Employers continuously look for better ways to identify applicants who will make the greatest contribution to their business over time. Some major employers are now using ‘values’ interviews to achieve this.
What are they?
To understand values based interviews, let us compare it to other interview types:
Competency interviews ask candidates to provide evidence of their skills and experience, using examples of when they have successfully demonstrated the skill (i.e. getting candidates to talk about actions and behaviours in certain situations).
Strengths interviews aim to understand where a candidate’s strengths lie, to see if they align with the fundamental elements of the job – i.e. if employees will be more productive if they spend time doing what they are good at.
Values interviews on the other hand look at the values and motivations that drive behaviour.
What do they involve?
To do well at an interview, it’s important to think about what employers are looking for. Employers who focus on values are trying to get to know applicants as individuals and understand why they behave in the way they do.
Expect questions such as:
What excites you about working in the industry?
What challenges do you think there would be?
What would be the main rewards for you?
What parts do you think you would most enjoy?
How do you motivate yourself when faced with a task you don’t enjoy?
How to prepare
Start by thinking about yourself, what is important to you and what your motivations are for wanting the job. Think across your WHOLE life i.e. personal, academic, work and come up with examples of when you have behaved in ways that demonstrate your claims. Don’t be afraid to use examples of skills and experience gained in your personal life. If your passion for reading caused you to set up a book club, or you never miss 5-a-side football training, or if you have a black belt in Karate earned over 10 years of practice… these things are all really interesting to a potential employer and in whatever type of interview, you can use your interests to your advantage as a way to also stand out from the crowd and be memorable.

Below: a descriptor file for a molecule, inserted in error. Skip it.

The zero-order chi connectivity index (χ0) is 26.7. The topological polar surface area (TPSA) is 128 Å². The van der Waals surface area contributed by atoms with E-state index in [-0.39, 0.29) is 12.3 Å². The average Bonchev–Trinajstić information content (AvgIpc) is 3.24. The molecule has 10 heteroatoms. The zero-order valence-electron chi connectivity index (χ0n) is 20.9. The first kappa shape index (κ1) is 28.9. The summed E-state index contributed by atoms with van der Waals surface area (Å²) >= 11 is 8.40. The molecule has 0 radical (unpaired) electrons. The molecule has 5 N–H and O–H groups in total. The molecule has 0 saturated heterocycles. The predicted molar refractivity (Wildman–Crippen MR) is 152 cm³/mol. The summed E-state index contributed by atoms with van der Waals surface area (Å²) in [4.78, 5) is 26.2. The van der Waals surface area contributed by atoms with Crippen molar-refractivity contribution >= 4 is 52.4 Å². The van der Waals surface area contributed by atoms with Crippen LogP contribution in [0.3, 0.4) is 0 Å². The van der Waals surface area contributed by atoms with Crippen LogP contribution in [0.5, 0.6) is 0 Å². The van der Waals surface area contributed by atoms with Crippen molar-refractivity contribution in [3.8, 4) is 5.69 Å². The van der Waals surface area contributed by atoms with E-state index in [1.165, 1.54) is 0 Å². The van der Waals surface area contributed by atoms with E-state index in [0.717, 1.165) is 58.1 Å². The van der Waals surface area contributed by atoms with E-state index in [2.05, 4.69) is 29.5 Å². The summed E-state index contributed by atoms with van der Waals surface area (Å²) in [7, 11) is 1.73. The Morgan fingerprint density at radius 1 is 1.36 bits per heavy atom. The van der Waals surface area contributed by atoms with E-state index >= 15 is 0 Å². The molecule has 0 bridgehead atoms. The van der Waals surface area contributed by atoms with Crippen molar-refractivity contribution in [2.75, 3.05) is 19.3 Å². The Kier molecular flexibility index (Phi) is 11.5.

However proceed with caution and definitely be honest… do not say ‘world peace is important to me’ if you cannot evidence that interest… as the next question will surely be “Tell me what you have done to promote world peace…”.
Read the organisation’s mission statement and core values and look for links with what’s important to you. Be prepared to talk about and reflect on your experiences and question your behaviours and decisions. Don’t forget the basics of interview preparation – re-read your application form/CV, re-read the job spec and research, research, research the company and it’s sector. Read our previous blog posts about interview preparation here.